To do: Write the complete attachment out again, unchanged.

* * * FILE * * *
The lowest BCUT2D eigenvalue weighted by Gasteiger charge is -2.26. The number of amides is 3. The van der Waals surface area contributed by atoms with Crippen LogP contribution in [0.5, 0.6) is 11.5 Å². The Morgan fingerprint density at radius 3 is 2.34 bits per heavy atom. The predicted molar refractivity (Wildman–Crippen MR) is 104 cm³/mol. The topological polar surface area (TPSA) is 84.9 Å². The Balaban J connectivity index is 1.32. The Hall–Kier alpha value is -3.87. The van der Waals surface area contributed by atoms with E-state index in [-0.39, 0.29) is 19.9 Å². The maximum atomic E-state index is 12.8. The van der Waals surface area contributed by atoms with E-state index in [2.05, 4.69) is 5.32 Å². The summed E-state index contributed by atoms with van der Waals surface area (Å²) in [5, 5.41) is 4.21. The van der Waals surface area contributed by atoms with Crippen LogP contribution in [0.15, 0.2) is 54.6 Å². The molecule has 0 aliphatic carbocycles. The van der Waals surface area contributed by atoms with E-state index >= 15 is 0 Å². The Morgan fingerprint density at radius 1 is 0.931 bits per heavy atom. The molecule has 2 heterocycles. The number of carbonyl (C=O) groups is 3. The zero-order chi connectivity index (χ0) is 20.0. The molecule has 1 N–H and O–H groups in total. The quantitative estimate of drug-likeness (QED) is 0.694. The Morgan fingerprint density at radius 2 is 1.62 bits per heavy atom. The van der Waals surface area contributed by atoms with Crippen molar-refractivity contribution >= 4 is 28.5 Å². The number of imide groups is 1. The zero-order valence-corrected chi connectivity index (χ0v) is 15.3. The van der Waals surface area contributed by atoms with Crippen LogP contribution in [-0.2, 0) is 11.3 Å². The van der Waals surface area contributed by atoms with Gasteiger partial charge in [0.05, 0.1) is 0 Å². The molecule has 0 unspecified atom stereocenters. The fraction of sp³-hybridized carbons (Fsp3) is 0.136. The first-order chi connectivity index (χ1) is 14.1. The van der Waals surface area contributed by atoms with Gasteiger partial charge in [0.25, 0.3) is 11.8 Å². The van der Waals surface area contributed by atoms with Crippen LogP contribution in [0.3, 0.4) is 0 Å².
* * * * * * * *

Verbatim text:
The lowest BCUT2D eigenvalue weighted by Gasteiger charge is -2.26. The number of amides is 3. The van der Waals surface area contributed by atoms with Crippen LogP contribution in [0.5, 0.6) is 11.5 Å². The Morgan fingerprint density at radius 3 is 2.34 bits per heavy atom. The predicted molar refractivity (Wildman–Crippen MR) is 104 cm³/mol. The topological polar surface area (TPSA) is 84.9 Å². The Balaban J connectivity index is 1.32. The Hall–Kier alpha value is -3.87. The van der Waals surface area contributed by atoms with E-state index in [-0.39, 0.29) is 19.9 Å². The maximum atomic E-state index is 12.8. The van der Waals surface area contributed by atoms with E-state index in [2.05, 4.69) is 5.32 Å². The summed E-state index contributed by atoms with van der Waals surface area (Å²) in [5, 5.41) is 4.21. The van der Waals surface area contributed by atoms with Crippen LogP contribution in [0.15, 0.2) is 54.6 Å². The molecule has 0 aliphatic carbocycles. The van der Waals surface area contributed by atoms with E-state index >= 15 is 0 Å². The Morgan fingerprint density at radius 1 is 0.931 bits per heavy atom. The molecule has 2 heterocycles. The number of carbonyl (C=O) groups is 3. The zero-order chi connectivity index (χ0) is 20.0. The molecule has 1 N–H and O–H groups in total. The quantitative estimate of drug-likeness (QED) is 0.694. The Morgan fingerprint density at radius 2 is 1.62 bits per heavy atom. The van der Waals surface area contributed by atoms with Crippen molar-refractivity contribution >= 4 is 28.5 Å². The number of imide groups is 1. The zero-order valence-corrected chi connectivity index (χ0v) is 15.3. The van der Waals surface area contributed by atoms with Crippen LogP contribution in [-0.2, 0) is 11.3 Å². The van der Waals surface area contributed by atoms with Gasteiger partial charge in [0.05, 0.1) is 0 Å². The molecule has 0 unspecified atom stereocenters. The fraction of sp³-hybridized carbons (Fsp3) is 0.136. The first-order chi connectivity index (χ1) is 14.1. The van der Waals surface area contributed by atoms with Gasteiger partial charge in [0.25, 0.3) is 11.8 Å². The van der Waals surface area contributed by atoms with Crippen LogP contribution in [0.3, 0.4) is 0 Å².